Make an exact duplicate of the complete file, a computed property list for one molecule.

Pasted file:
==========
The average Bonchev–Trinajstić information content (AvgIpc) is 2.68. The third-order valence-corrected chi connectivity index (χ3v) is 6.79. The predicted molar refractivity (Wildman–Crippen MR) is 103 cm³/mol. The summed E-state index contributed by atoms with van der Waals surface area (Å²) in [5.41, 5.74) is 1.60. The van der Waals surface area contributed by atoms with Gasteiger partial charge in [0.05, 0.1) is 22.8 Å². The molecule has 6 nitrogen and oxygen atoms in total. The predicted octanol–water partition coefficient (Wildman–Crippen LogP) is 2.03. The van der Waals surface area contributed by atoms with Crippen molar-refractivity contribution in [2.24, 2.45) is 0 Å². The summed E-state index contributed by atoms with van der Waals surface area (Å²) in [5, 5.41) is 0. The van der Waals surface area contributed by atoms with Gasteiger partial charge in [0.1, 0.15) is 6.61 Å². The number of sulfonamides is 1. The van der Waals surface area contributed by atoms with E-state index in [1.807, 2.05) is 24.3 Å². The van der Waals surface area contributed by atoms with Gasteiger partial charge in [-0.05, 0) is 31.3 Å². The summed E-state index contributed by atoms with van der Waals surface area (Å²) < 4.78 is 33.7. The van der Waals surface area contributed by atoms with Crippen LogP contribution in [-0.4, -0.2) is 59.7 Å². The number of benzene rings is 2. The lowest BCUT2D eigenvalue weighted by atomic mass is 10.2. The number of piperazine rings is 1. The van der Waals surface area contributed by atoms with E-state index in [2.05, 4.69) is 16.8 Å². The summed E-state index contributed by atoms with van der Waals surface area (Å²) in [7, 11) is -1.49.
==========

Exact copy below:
The average Bonchev–Trinajstić information content (AvgIpc) is 2.68. The third-order valence-corrected chi connectivity index (χ3v) is 6.79. The predicted molar refractivity (Wildman–Crippen MR) is 103 cm³/mol. The summed E-state index contributed by atoms with van der Waals surface area (Å²) in [5.41, 5.74) is 1.60. The van der Waals surface area contributed by atoms with Gasteiger partial charge in [0.05, 0.1) is 22.8 Å². The molecule has 6 nitrogen and oxygen atoms in total. The predicted octanol–water partition coefficient (Wildman–Crippen LogP) is 2.03. The van der Waals surface area contributed by atoms with Crippen molar-refractivity contribution in [2.24, 2.45) is 0 Å². The summed E-state index contributed by atoms with van der Waals surface area (Å²) in [5, 5.41) is 0. The van der Waals surface area contributed by atoms with Gasteiger partial charge in [0.1, 0.15) is 6.61 Å². The number of sulfonamides is 1. The van der Waals surface area contributed by atoms with E-state index in [1.807, 2.05) is 24.3 Å². The van der Waals surface area contributed by atoms with Gasteiger partial charge in [-0.05, 0) is 31.3 Å². The summed E-state index contributed by atoms with van der Waals surface area (Å²) < 4.78 is 33.7. The van der Waals surface area contributed by atoms with Crippen LogP contribution in [-0.4, -0.2) is 59.7 Å². The number of benzene rings is 2. The lowest BCUT2D eigenvalue weighted by atomic mass is 10.2. The number of piperazine rings is 1. The van der Waals surface area contributed by atoms with E-state index in [2.05, 4.69) is 16.8 Å². The summed E-state index contributed by atoms with van der Waals surface area (Å²) in [7, 11) is -1.49.